Data Summary

Preliminary Landform Subdivisions of Pennsylvania

1998 - Pennsylvania Department of Conservation and Natural Resources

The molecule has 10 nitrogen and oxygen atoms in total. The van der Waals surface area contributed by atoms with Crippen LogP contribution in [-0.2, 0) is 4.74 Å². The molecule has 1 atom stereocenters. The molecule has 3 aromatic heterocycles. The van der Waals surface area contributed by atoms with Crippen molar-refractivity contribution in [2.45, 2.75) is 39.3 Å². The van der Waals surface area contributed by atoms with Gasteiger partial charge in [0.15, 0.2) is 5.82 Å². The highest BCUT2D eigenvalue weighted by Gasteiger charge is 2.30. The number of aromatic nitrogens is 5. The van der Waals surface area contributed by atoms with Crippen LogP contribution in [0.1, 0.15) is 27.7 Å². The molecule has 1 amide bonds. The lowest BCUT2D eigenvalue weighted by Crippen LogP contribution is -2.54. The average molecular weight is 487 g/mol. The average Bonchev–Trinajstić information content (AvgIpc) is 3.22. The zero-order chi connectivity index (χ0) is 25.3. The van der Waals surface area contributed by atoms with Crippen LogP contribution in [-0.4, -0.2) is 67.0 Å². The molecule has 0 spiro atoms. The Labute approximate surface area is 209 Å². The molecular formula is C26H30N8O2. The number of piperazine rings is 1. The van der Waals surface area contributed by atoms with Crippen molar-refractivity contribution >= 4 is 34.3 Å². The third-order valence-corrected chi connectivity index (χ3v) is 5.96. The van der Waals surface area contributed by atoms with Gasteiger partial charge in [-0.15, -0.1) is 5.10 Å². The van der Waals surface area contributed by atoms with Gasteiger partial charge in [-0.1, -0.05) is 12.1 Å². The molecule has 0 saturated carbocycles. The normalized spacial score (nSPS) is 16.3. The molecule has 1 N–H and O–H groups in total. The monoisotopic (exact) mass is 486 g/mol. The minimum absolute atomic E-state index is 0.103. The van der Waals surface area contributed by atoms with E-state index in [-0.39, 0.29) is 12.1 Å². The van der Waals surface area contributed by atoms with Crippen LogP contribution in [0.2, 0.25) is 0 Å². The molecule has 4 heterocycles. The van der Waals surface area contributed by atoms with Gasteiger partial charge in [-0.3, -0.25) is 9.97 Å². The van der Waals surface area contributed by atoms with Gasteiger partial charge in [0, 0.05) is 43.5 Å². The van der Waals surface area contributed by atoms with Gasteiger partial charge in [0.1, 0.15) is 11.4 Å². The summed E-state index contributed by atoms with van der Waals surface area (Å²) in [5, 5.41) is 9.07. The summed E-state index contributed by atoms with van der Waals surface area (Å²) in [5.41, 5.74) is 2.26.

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The land surface of Pennsylvania is anything but flat and horizontal. The surface comprises complex arrangements of differences in elevation above mean sea level. The spatial arrangement of these elevation differences comprises topography. Topography that has describable uniformity throughout some areal dimension is termed a landform. Landforms can be classified, boundaries can be drawn, and a map can be created. A preliminary landform map was compiled at approximately 1:605,500 scale. The map has four levels of landform subdivision: province, section, region, and district. These units range in size from many hundreds of square miles (province) to less than 200 square miles (district). The greatest topographic similarity for a given landform unit occurs in the smallest subdivision (district). The greatest topographic dissimilarity for a given landform unit occurs in the largest subdivision (province). The landform map was digitized using ARC/INFO software. Polygon attributes include name of physiographic province, section, district, and area, and the numerical designation of the landform unit. Arcs were attributed according to whether they form the boundary of one or more of the following: province, section, region, district, or state. These data sets are preliminary and will be superseded in 1999 by more detailed data sets prepared from 1:50,000-scale compilation maps having five levels of landform subdivision.